Shabbat Goy: Did you write this yourself, sir?

Shabbat Goy Did you wri

By AKIN AJAYI
January 7, 2010 23:29
4 minute read.
security demo Arlington 248

security demo Arlington 248. (photo credit: )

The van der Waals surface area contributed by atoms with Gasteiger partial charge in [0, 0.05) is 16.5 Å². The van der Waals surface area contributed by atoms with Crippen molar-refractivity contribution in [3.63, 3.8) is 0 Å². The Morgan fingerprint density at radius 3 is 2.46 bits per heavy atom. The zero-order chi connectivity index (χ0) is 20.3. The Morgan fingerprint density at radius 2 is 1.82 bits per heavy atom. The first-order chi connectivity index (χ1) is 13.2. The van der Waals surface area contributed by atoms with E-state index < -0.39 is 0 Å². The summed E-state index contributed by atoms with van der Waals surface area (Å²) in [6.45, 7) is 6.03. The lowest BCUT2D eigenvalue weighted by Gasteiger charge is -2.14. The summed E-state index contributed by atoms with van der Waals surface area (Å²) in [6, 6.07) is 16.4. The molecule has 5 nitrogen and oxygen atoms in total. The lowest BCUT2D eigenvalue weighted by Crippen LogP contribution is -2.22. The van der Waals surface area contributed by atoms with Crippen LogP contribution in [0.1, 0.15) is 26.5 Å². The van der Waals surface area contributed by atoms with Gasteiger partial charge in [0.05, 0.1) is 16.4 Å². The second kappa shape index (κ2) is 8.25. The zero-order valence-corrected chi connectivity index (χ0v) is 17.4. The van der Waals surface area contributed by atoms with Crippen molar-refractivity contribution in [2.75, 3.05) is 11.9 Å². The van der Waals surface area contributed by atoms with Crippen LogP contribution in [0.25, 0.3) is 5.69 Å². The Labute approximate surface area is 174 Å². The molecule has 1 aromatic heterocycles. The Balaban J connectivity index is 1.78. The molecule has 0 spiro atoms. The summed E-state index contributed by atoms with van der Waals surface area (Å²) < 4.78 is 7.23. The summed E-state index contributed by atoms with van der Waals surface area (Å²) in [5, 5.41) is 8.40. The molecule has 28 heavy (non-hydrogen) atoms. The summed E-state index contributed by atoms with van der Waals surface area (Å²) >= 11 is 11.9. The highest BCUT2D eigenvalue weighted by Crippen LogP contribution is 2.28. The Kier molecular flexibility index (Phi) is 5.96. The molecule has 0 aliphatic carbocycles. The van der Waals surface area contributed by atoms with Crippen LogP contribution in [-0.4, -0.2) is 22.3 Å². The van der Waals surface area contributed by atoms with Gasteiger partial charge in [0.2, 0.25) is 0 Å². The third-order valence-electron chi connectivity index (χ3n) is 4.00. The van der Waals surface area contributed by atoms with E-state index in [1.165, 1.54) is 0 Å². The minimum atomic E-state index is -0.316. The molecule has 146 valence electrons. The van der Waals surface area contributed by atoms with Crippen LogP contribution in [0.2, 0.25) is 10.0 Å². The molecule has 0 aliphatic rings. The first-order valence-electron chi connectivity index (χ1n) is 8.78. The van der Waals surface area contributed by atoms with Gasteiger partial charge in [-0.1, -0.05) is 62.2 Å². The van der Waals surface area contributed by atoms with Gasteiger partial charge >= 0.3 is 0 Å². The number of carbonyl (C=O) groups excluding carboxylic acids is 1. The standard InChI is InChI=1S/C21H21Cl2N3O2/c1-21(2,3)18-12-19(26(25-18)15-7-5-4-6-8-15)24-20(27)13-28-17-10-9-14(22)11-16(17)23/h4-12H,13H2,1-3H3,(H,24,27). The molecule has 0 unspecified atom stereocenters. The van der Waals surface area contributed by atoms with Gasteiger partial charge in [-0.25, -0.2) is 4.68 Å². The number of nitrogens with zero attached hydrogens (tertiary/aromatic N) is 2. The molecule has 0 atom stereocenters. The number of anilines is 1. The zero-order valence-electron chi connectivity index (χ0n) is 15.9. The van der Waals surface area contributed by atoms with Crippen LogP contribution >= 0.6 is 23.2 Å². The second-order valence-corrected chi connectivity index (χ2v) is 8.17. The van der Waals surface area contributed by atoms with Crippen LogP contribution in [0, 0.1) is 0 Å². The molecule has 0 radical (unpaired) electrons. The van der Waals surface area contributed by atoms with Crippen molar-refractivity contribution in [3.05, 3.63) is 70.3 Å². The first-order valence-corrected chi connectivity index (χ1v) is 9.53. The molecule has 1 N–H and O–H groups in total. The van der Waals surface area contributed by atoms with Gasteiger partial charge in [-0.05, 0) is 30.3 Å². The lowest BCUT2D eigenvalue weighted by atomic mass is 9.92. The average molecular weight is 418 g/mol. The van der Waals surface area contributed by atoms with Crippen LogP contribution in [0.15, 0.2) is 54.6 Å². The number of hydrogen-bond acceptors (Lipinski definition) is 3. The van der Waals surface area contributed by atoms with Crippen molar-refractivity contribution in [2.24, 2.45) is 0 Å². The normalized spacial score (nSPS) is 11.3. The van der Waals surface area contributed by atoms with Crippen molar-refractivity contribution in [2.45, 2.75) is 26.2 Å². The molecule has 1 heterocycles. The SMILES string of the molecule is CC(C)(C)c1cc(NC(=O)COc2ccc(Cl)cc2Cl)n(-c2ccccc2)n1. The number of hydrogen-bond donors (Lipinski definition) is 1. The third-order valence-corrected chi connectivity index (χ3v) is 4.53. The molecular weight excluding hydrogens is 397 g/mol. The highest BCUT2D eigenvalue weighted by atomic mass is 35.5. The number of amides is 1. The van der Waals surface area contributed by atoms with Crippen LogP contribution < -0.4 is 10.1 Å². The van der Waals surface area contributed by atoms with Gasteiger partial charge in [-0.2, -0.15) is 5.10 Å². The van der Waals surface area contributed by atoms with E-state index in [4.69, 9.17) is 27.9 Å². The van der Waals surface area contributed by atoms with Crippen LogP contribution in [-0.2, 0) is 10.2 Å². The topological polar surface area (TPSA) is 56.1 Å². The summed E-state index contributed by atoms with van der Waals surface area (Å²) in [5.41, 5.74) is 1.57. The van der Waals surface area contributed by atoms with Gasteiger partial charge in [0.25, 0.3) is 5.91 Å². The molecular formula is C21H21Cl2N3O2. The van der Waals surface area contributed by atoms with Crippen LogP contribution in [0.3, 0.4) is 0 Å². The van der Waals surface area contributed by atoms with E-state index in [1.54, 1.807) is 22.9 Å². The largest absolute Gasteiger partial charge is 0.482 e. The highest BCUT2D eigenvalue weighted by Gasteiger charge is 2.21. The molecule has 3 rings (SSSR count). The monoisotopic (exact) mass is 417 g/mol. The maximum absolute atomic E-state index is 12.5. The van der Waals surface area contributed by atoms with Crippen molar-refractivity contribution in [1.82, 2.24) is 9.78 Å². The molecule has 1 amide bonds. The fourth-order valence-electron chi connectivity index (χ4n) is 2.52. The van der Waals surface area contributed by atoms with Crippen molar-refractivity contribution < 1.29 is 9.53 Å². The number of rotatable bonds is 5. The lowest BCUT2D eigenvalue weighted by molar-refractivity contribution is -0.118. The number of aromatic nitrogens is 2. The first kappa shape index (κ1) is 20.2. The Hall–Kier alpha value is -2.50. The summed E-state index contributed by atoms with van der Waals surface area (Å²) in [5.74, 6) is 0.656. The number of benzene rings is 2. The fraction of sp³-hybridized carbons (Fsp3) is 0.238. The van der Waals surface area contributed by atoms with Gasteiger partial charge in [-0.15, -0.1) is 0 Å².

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I'm at the airport, on my way to London for a short holiday. The young woman leafs through my passport while reciting her introductory security questions: "Who packed your suitcase? Has it been with you since you packed it? Did you receive any gifts or presents to take to anyone abroad? I ask because..." I know the drill by heart. Yes I packed it myself, no it hasn't left my sight, no I haven't received gifts for anyone abroad, yes I understand that it is necessary to go through this rigmarole...I call it thus because experience has shown that it is but a prelude before being dispatched for "enhanced security checks." But she is still leafing through my passport. She pauses at the personal information page of the passport, looks down and winces. Charming. It is a pretty awful picture, admittedly, but still, a little subtlety wouldn't be out of place... But that's not what caught her attention. "What is the origin of your name?" Ah. "Nigerian." "Algerian?" "No, Nigerian." "I see." She flicks through the passport again. "And what language do you speak with your siblings at home?" And this was before a certain ethnic countryman of mine tried to blow himself and hundreds of others up aboard Northwest Airlines Flight 253 to Detroit... I HAVE a theory about the stringent security checks at Ben-Gurion. I don't think that they actually have very much to do with security; rather, they are the consequence of a misunderstood tourism initiative. You know all these advertisements for holiday destinations? The ones with a blurb beneath a picture of a sun-kissed beach, saying something along the lines of, "Once you arrive, you'll never want to leave"? Well, this is the Israeli interpretation. "Once you come in, we're never going to let you leave..." To be serious, though: I would be untruthful if I said that the shakedown that I receive whenever I leave the country is anything more than a minor inconvenience. More importantly, one would have to be naïve - or supremely foolish - not to appreciate the need for the extreme security at Ben-Gurion. It is not for nothing that it is considered one of the safest airports in the world; it is not for nothing that it needs to be one of the safest airports in the world. So it's no coincidence that, following my benighted compatriot's attempt to join the ranks of global Jihad - whatever that really is - commentators are actively advocating the "Israelification" of international airports. One has to respond to threats of extreme violence, after all. But is this actually the way to go? Let me put it this way: I doubt that I would be complaining about the security regime at Ben-Gurion, were it not for the fact that I seem to be singled out for "enhanced security checks" pretty much every time I fly out of the country. Me and all the other people unfortunate enough not to be named Mordechai Ben-Zion, or something similar. One must be fair, of course. Officially, the airport denies the use of so-called ethnic profiling as a security tool. As far as I can make out, they say the emphasis is upon what is called a behavioral analysis: Using carefully calibrated questions to identify potential security risks. "The word 'profiling' is a political invention by people who don't want to do security," Rafi Sela, the head of a global transport security consultancy - and an Israeli - told the international press last week. "To us, it doesn't matter if he is black, white, young or old. It's just his behavior." Fair enough. But that doesn't explain why, whenever I have someone poking gingerly through my smalls with rubber gloves, my companions undergoing full luggage checks always seem to be Christian tourists from middle America or nice Arab families from Nazareth going on holiday. There are people who are comfortable with the notion of ethnic profiling, of course. "The intrusive inconvenience to those who belong to high-risk groups," a commentator in the Hebrew press wrote this week, "should create a measure of deterrence and difficulty for terrorists. The price of misguided leniency in the other direction is much higher." Let's for a moment assume that he is correct - that Arabs and non-Jews are high-risk groups, and thus need to suffer the "intrusive inconvenience" of enhanced security for the greater good. Does this actually make everyone else safer? The last time security was breached at Ben-Gurion, apparently, was in 2002, when a passenger absentmindedly took his handgun on a flight with him. This fact is usually cited as evidence of the efficacy of security measures at the airport. But, let's stop for a moment and backtrack a little. This fellow, who accidentally carried his gun on board his flight, what ethnicity would you think that he was? Precisely. And, taking this into account, how do you think he was able to beat the security checks? Exactly. The argument against ethnic profiling isn't one of political correctness, it's one of simple effectiveness. It doesn't take much imagination to think about how, given the wrong conditions, the loophole created by the measure could be exploited to devastating effect. Picking so-called high risk groups for enhanced checks isn't simply discriminatory, it is lazy and it is dangerous. I don't really care about being stopped any more: If anything, it just stops me from spending money I don't have - on things I don't need - in Duty Free. But it doesn't make me feel any safer.

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